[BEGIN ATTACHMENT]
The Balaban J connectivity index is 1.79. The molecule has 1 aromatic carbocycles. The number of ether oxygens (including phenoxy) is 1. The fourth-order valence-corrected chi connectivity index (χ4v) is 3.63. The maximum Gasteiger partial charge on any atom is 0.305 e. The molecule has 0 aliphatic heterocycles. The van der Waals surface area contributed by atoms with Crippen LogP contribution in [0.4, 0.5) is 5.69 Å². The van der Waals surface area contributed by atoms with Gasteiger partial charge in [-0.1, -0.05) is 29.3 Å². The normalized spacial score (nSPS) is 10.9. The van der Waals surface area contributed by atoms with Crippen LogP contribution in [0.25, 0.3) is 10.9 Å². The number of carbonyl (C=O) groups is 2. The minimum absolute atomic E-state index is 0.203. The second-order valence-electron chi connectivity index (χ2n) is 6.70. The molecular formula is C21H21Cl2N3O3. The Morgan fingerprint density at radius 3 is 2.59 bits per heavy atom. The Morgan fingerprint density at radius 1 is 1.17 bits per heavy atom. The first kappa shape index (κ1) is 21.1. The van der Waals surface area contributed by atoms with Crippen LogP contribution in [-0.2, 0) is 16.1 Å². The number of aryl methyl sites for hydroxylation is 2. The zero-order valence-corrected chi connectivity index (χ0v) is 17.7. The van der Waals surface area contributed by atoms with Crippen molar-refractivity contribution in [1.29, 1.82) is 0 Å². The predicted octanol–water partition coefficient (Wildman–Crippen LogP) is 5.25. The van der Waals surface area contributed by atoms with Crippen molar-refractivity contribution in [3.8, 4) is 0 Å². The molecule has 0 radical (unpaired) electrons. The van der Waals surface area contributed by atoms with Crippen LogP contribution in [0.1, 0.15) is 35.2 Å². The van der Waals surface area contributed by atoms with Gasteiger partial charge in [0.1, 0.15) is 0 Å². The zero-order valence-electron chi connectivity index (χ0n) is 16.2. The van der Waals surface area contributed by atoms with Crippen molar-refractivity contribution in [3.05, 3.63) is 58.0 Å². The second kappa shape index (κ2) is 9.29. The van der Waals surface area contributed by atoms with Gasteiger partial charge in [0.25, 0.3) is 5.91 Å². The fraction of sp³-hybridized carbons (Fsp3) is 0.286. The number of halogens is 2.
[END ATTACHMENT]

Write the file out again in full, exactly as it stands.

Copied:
The Balaban J connectivity index is 1.79. The molecule has 1 aromatic carbocycles. The number of ether oxygens (including phenoxy) is 1. The fourth-order valence-corrected chi connectivity index (χ4v) is 3.63. The maximum Gasteiger partial charge on any atom is 0.305 e. The molecule has 0 aliphatic heterocycles. The van der Waals surface area contributed by atoms with Crippen LogP contribution in [0.4, 0.5) is 5.69 Å². The van der Waals surface area contributed by atoms with Gasteiger partial charge in [-0.1, -0.05) is 29.3 Å². The normalized spacial score (nSPS) is 10.9. The van der Waals surface area contributed by atoms with Crippen LogP contribution in [0.25, 0.3) is 10.9 Å². The number of carbonyl (C=O) groups is 2. The minimum absolute atomic E-state index is 0.203. The second-order valence-electron chi connectivity index (χ2n) is 6.70. The molecular formula is C21H21Cl2N3O3. The Morgan fingerprint density at radius 3 is 2.59 bits per heavy atom. The Morgan fingerprint density at radius 1 is 1.17 bits per heavy atom. The first kappa shape index (κ1) is 21.1. The van der Waals surface area contributed by atoms with Crippen LogP contribution in [-0.2, 0) is 16.1 Å². The number of aryl methyl sites for hydroxylation is 2. The zero-order valence-corrected chi connectivity index (χ0v) is 17.7. The van der Waals surface area contributed by atoms with Crippen molar-refractivity contribution in [1.29, 1.82) is 0 Å². The predicted octanol–water partition coefficient (Wildman–Crippen LogP) is 5.25. The van der Waals surface area contributed by atoms with Crippen molar-refractivity contribution in [3.8, 4) is 0 Å². The molecule has 0 radical (unpaired) electrons. The van der Waals surface area contributed by atoms with Crippen LogP contribution in [0.1, 0.15) is 35.2 Å². The van der Waals surface area contributed by atoms with Gasteiger partial charge in [0.1, 0.15) is 0 Å². The zero-order valence-electron chi connectivity index (χ0n) is 16.2. The van der Waals surface area contributed by atoms with Crippen molar-refractivity contribution in [3.05, 3.63) is 58.0 Å². The second kappa shape index (κ2) is 9.29. The van der Waals surface area contributed by atoms with Gasteiger partial charge in [0.25, 0.3) is 5.91 Å². The fraction of sp³-hybridized carbons (Fsp3) is 0.286. The number of halogens is 2.